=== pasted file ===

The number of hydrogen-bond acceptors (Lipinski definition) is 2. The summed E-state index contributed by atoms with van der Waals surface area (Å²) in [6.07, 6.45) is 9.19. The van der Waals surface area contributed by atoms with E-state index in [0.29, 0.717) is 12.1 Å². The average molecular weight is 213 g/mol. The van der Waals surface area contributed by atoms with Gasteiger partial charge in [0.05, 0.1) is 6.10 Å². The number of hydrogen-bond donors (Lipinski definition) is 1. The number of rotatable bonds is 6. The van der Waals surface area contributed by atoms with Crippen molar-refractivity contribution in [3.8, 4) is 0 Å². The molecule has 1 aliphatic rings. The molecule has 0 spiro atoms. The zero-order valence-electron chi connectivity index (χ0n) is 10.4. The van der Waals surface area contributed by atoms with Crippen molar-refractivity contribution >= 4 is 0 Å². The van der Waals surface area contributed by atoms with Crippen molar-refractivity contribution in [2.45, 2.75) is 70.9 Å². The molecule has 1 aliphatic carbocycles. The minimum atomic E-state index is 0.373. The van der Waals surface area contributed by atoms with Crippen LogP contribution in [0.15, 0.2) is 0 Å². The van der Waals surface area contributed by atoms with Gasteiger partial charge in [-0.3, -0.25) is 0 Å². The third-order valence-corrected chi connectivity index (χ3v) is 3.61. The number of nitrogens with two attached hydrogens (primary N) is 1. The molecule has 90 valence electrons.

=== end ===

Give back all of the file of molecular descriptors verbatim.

The number of hydrogen-bond acceptors (Lipinski definition) is 2. The summed E-state index contributed by atoms with van der Waals surface area (Å²) in [6.07, 6.45) is 9.19. The van der Waals surface area contributed by atoms with E-state index in [0.29, 0.717) is 12.1 Å². The average molecular weight is 213 g/mol. The van der Waals surface area contributed by atoms with Gasteiger partial charge in [0.05, 0.1) is 6.10 Å². The number of hydrogen-bond donors (Lipinski definition) is 1. The number of rotatable bonds is 6. The van der Waals surface area contributed by atoms with Crippen molar-refractivity contribution in [3.8, 4) is 0 Å². The molecule has 1 aliphatic rings. The molecule has 0 spiro atoms. The zero-order valence-electron chi connectivity index (χ0n) is 10.4. The van der Waals surface area contributed by atoms with Crippen molar-refractivity contribution >= 4 is 0 Å². The van der Waals surface area contributed by atoms with Crippen molar-refractivity contribution in [2.45, 2.75) is 70.9 Å². The molecule has 1 aliphatic carbocycles. The minimum atomic E-state index is 0.373. The van der Waals surface area contributed by atoms with Crippen LogP contribution in [0.15, 0.2) is 0 Å². The van der Waals surface area contributed by atoms with Gasteiger partial charge in [-0.3, -0.25) is 0 Å². The third-order valence-corrected chi connectivity index (χ3v) is 3.61. The number of nitrogens with two attached hydrogens (primary N) is 1. The molecule has 90 valence electrons.